Rising trade tensions with China have dominated headlines and led to heightened volatility for commodities and other risk assets. Yet we believe the case for commodities remains strong against a supportive macro backdrop and tightening physical markets.
The global economy is heating up and inflationary pressures are building, which should place a premium on commodities, historically one of the best asset classes for hedging inflation. More importantly, market forces appear to be aligning on both sides of the supply-demand equation, creating what we believe is a “sweet spot” for the asset class, as our analysis indicates that a majority of commodities are in the tightening phase of the fundamental commodity cycle (see chart below).
Oil supply growth stunted by producer discipline and elevated geopolitical uncertainty
Energy-related capital spending in North America is expected to increase this year, with much of it taking place in US shale. However, global spending should increase only modestly for the remainder of the year. Even with oil prices on the rise, oil and gas companies are more likely to allocate excess cash flow to strengthening their balance sheets and returning cash to shareholders, rather than making significant investments to grow production.
Concurrently, the lack of spare capacity in the global oil supply system, especially within OPEC, should make it difficult to absorb potential supply disruptions from destabilisation in key oil producing regions (Iran, Venezuela, Nigeria, Libya).
The net effect is that we expect the global oil supply/demand balance to remain in deficit over the next three to five quarters, further reducing inventories.
Underinvestment in metals driving long-term deficits
Metals have sold off in the first three quarters of 2018 on fears of substantially lower demand resulting from escalating trade tensions, particularly between the US and China. But so far, we have seen essentially no impact from trade on metals demand, and we expect that above-average global growth will continue to drive stronger demand this year and next—counter to what current base metals prices seem to indicate.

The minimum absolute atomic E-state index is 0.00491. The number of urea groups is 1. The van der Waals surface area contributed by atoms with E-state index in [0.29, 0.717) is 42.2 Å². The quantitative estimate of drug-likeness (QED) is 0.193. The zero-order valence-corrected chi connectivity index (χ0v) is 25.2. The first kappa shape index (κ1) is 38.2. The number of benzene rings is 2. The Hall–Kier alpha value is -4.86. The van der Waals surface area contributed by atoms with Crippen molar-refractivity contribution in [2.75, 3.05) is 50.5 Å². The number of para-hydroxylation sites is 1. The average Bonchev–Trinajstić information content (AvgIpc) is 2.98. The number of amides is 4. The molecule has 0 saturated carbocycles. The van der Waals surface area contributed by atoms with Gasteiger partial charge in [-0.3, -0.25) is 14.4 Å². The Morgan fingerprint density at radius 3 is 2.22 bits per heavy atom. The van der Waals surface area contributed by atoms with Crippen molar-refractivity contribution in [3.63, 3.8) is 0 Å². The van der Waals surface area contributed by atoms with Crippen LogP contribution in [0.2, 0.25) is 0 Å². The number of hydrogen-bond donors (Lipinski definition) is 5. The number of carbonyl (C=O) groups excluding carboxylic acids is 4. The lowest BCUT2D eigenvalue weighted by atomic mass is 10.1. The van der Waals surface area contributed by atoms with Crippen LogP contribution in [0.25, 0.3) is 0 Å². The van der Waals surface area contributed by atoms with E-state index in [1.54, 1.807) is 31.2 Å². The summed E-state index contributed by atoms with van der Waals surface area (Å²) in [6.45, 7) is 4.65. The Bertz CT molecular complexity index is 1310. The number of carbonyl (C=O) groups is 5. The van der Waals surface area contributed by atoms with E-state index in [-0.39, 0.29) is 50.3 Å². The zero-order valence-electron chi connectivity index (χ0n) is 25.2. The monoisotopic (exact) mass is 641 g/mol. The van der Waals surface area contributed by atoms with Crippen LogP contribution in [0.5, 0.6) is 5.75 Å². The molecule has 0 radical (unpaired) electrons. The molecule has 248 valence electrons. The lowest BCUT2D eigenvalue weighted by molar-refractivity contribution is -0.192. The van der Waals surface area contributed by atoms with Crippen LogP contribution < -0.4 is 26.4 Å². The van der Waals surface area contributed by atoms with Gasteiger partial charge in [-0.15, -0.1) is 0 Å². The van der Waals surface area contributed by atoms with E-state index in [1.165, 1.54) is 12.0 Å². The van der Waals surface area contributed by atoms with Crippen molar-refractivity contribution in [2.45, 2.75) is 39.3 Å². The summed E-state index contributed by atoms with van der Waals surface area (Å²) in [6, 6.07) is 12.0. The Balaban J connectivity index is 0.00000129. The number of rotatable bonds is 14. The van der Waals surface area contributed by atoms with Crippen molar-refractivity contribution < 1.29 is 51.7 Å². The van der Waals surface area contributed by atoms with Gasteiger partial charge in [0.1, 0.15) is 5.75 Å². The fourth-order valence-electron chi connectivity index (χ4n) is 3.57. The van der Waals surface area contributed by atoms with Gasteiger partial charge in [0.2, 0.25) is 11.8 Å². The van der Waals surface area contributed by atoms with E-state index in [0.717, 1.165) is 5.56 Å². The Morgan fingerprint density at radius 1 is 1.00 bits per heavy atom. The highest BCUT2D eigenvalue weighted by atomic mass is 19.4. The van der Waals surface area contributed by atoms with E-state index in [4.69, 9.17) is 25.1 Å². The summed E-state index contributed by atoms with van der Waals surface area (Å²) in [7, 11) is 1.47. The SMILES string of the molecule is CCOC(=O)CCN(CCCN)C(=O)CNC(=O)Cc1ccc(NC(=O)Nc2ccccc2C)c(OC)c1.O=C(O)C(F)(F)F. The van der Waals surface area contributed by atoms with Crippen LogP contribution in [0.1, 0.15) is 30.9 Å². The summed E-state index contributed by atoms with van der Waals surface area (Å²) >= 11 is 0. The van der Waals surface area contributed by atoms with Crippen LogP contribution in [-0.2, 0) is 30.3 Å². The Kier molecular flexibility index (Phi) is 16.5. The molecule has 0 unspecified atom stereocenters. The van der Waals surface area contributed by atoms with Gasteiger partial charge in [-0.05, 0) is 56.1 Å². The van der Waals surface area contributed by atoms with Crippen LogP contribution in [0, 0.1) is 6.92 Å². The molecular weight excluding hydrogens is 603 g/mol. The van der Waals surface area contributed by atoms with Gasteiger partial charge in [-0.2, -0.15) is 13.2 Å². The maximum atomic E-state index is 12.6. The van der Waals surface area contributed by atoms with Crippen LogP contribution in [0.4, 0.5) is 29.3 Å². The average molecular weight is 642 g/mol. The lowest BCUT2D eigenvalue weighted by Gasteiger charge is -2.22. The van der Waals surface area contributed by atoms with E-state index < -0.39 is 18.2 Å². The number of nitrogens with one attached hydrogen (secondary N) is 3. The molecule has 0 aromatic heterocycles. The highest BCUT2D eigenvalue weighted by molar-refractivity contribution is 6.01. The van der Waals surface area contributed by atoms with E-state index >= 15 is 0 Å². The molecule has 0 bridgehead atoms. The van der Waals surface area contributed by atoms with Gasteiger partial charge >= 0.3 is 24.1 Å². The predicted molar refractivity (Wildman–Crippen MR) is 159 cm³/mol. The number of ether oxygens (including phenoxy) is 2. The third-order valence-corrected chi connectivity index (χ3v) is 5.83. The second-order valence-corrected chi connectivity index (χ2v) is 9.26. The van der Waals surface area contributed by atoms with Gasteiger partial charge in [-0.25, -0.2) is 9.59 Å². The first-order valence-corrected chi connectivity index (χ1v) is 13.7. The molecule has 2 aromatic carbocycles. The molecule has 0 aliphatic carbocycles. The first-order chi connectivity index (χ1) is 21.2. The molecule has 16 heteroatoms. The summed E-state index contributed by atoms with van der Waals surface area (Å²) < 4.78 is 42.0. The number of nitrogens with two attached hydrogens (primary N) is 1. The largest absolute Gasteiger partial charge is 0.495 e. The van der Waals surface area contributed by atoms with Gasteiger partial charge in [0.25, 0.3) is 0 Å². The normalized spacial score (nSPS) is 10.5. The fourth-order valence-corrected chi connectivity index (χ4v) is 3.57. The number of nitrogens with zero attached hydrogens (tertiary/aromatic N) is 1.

Metals and mining commodities generally remain the furthest along in terms of rebalancing supply and demand. While stronger-than-expected global demand has helped, we believe the more important factor is the prolonged underinvestment in new projects. Despite higher prices over the last two years, most mining companies continue to prioritise shareholder returns through dividends and buybacks over investing in new production.
Over the next year or so, we expect pricing to be driven more by the group’s supportive fundamentals than macro-driven sentiment. Even if prices rally further, it can take years to complete a new mine from scratch—and almost no one is planning new mines right now. That means deficits should persist for the next several years across much of the sector.
Delayed rebalancing in agriculture slowly unfolding
Agriculture commodities, specifically US grains such as corn, soybeans and wheat, have taken longer to rebalance than other commodities due to prolonged oversupply. Yields have been above-trend for years, and coordinated production cuts among the 500 million farms around the world are generally unfeasible, unlike in other commodity markets. This fragmentation typically leads to longer boom-bust cycles, which means tightening of global inventories is likely to remain gradual.
However, we are starting to see stabilisation in global acreage. Adverse weather conditions in South America, the Black Sea region, and Australia have also trimmed output in the recent crop year, driving deficits across much of the grain complex, which may be met with higher prices over time.
We are also monitoring the potential development of an El Niño weather pattern, which many climate models are predicting will emerge in late 2018/early 2019 that would have implications for agriculture crops around the globe.
Commodities have historically outperformed equities towards the end of expansion cycles and in the early stages of recessions. In general, this is because equity valuations are generally forward-looking and tend to contract in anticipation of slower earnings growth.
By contrast, commodity spot prices typically reflect the relative tightness of supply and demand at that moment, when demand growth is usually peaking. While not a predictor of future returns, we believe the evolution of the current business cycle, coupled with tightening supply and demand fundamentals, bodes well for commodities.
Ben Ross, portfolio manager, Cohen & Steers Active Commodities strategy